Then you can go through your problem solving questions. Can I help? If I can't, who can? What are my resources? (friend, professional, forum here, etc) What do you do if you don't reach answers? What have other's done? I have to grab some books maybe this week, because I think there is an actual formula for this to memorize to help, too- I haven't been in this workforce for a few years (I have wee ones as well and am not doing this right now with clients). Myself, I have a fairly set routine for these things now. (living proof! Big Grin you can get there!)

Now, you will find that you have the right 'system' to deal with a wide variety of personal crisis. You will realize you have choices to make, and that's in your control. When a sense of control (vs feeling overwhelmed) starts to develop, confidence and self esteem grow. Amazing! This take practice to 're-route' your old way of thinking.

I have some other tips if you want, one is called 'scaling' and another is called 'miracle questioning' (don't worry, no fake or real miracles are preformed Wink )

Let me know if I wasn't being clear. There are many techniques and everyone has a different way of approaching, this is what I find works for most people and helped myself. The most important thing is to understand that this addictive feeling and this sense of overwhelm are for an actual physical reason and because the brain is AMAZING and can be manipulated and healed, re-routed and reinvented there is so much possibility to be where you want it to be. You don't have to feel overwhelmed forever.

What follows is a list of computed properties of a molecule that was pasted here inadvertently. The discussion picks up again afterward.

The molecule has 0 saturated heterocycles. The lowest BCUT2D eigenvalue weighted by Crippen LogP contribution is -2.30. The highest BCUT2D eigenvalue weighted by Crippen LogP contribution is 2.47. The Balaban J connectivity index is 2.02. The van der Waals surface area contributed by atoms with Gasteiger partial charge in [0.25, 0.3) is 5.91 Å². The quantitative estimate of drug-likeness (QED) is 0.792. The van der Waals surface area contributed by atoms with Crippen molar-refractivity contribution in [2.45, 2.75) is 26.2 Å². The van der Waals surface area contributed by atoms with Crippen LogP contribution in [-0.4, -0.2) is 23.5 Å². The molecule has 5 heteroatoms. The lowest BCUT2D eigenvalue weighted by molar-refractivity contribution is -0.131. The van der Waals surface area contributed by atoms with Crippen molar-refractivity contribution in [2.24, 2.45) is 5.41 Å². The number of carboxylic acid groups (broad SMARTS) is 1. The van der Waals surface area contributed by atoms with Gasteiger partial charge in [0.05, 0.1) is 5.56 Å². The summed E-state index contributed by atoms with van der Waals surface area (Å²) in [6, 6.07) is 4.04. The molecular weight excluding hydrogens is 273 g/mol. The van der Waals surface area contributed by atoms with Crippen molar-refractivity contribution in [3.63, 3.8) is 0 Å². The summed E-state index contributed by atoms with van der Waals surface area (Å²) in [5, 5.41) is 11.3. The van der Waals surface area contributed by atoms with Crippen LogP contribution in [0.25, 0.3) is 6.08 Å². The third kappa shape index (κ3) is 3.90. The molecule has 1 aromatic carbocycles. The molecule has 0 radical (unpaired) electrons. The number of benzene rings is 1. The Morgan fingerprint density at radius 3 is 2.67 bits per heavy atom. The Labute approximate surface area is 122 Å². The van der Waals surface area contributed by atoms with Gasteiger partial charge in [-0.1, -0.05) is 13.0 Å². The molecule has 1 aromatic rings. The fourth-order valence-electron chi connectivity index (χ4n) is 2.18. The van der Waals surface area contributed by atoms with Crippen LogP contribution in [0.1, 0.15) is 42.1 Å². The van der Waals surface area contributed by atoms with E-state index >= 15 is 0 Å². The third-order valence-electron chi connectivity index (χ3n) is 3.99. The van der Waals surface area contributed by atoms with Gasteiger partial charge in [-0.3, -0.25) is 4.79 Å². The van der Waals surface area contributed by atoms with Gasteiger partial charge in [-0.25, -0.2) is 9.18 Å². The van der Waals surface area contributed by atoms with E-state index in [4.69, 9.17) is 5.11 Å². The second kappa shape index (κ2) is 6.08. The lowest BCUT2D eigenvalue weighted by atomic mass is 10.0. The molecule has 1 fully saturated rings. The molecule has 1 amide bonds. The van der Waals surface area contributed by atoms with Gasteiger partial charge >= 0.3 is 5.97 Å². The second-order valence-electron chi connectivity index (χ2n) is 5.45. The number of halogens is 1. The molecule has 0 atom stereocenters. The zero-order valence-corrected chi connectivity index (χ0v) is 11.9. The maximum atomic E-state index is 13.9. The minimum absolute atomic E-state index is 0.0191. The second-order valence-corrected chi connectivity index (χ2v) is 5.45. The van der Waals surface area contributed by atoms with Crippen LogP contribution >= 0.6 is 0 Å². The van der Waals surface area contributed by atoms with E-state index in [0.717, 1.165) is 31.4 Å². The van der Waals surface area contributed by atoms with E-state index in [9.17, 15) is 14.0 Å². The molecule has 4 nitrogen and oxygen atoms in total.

I have children too, similar in age. We also have bible books still in the house and Grandma's and Aunties, etc, talk about God like God is real. I say flat out "I think this is a story. " I explain my view on things.

And then I flood their little minds with FACTS Big Grin And I buy ALL kinds of books- of course science, history, etc but also more fair tales and mythical stories. The bible is an extremely important piece of history and should not be feared. It just deserves the proper view.

Also, critical thinking is such a key component for the mind. There is a lot of information out there for how to develop this. Smile (I love the internet!)

So I've babbled a lot- I could babble more, too- but I'll wait to see if or what response this gets and go from there. Was this helpful?

Yes please share as much as possible. Like what books? And just any other tips.

“The highest activity a human being can attain is learning for understanding, because to understand is to be free.”
― Baruch Spinoza
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RE: I've never had an addiction but sometimes I feel like religion was - Alice - 03-09-2012 09:41 AM